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  • It would have sufficient force to overcome the effect of your normal rudder, if that was stuck to one side.
Hm. Could it "overcome" the drag involved in such a scenario. My guess is that your design will involve the use of eccentric drag to create a turning moment on the boat. Drag from stuck rudder + drag from Bene505Rudder + decreased inboard prop performance due to stuck rudder = too much drag methinks.

My suggestion is, before you get too concerned about your potential market, build a prototype (your wording hints that you have not yet done so), lash your tiller, and see how your boat performs with your emergency rudder. Then come back and say, "Adam, you were way off base. The boat goes even faster than before," so that I can stand corrected.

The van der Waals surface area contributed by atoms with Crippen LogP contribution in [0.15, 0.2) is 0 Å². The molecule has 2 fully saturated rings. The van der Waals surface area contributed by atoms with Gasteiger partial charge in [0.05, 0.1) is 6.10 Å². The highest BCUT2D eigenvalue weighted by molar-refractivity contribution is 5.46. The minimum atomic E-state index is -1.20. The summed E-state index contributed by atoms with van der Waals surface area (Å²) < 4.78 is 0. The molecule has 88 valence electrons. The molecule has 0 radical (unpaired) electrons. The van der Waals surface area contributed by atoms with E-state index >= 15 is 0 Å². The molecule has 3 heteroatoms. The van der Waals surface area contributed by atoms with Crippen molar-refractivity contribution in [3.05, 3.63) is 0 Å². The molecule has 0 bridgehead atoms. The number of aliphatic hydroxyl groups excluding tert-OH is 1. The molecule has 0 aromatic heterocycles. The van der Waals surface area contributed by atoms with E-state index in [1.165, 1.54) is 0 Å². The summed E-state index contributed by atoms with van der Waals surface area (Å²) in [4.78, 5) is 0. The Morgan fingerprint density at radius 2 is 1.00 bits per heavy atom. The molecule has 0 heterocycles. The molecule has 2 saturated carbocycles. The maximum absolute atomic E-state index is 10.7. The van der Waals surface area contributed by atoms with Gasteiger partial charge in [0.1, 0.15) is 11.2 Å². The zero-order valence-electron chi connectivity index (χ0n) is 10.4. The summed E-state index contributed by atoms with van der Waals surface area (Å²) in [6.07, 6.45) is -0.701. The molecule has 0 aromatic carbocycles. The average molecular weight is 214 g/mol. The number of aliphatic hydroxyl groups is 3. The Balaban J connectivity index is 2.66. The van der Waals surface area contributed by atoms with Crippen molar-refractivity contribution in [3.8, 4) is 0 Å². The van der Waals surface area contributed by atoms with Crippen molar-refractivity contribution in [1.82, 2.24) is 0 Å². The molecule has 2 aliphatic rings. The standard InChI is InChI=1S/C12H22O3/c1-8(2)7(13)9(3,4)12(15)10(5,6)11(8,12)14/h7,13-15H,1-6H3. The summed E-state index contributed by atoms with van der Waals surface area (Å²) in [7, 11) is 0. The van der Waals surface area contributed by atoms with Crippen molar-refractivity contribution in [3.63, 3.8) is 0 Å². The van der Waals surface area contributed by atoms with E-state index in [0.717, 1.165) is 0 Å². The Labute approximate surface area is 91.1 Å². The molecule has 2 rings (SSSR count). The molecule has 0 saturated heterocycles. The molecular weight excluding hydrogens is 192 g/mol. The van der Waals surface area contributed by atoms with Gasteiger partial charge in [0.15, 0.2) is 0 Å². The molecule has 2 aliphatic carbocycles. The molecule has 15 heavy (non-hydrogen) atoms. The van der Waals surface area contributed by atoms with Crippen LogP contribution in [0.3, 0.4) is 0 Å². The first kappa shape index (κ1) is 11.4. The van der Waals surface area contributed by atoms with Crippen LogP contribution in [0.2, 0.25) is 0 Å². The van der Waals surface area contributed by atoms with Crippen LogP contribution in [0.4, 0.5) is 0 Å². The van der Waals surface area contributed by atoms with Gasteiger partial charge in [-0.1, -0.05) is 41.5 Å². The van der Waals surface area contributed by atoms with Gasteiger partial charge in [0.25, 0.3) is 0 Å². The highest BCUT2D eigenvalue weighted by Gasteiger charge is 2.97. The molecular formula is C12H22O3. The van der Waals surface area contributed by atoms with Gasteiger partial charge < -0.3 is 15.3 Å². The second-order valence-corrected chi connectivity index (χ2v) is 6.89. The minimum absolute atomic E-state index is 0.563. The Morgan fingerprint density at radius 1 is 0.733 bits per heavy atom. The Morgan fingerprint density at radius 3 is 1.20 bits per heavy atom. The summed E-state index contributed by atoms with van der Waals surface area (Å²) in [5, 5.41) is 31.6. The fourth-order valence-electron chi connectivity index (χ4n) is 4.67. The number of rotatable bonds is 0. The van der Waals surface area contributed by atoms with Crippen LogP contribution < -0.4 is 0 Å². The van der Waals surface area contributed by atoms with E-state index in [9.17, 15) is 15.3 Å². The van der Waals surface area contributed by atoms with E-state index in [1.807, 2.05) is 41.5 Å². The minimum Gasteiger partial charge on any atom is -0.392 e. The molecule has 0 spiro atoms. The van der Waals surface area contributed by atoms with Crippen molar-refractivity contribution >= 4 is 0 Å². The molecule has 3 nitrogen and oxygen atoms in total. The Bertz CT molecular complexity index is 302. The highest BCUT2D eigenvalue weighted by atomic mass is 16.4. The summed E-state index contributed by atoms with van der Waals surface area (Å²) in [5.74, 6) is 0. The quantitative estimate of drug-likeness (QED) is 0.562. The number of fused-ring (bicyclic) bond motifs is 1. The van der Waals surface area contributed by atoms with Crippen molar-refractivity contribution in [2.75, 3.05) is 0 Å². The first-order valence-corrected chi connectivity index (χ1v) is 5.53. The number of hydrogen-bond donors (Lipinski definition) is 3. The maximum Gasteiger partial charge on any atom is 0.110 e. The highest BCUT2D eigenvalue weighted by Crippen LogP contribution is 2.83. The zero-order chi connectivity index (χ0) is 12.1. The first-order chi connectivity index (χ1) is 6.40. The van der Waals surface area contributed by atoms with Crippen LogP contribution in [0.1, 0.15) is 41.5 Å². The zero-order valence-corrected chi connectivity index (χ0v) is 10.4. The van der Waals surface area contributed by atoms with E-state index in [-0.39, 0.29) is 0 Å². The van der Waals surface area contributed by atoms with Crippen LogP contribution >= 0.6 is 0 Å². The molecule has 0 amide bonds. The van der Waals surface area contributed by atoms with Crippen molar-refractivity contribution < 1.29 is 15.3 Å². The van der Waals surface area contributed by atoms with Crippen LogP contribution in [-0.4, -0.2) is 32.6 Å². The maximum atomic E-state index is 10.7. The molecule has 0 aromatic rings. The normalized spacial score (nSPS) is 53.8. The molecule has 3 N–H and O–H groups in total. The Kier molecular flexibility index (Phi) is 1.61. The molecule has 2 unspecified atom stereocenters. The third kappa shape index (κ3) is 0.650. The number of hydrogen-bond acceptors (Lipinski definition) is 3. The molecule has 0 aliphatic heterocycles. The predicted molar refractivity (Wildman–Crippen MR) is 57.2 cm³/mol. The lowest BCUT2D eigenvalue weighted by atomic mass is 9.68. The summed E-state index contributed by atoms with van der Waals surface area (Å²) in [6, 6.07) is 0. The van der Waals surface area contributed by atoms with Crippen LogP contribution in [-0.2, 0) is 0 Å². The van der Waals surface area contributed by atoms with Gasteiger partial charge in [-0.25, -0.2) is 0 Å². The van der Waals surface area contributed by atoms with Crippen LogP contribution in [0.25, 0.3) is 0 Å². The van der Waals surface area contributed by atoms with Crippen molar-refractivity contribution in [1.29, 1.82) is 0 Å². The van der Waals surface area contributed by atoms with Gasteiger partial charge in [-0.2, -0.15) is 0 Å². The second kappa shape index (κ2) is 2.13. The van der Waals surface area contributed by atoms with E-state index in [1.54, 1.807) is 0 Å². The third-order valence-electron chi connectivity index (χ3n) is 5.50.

At that point I don't think you'll have too much of a problem with marketing.
 

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It would go slower, since there'd be two rudders, each acting in opposite directions, but it would still make headway and make the boat steerable.
I hope so. All I'm saying is, this remains to be seen.

Does anyone know if rudders get stuck fully deflected usually?
Unless something actually wedges itself between the rudder and the rest of the boat, I think it would be unusual to get stuck in such a position. More likely the stock would bend and stick the helm in a position closer to neutral.
 
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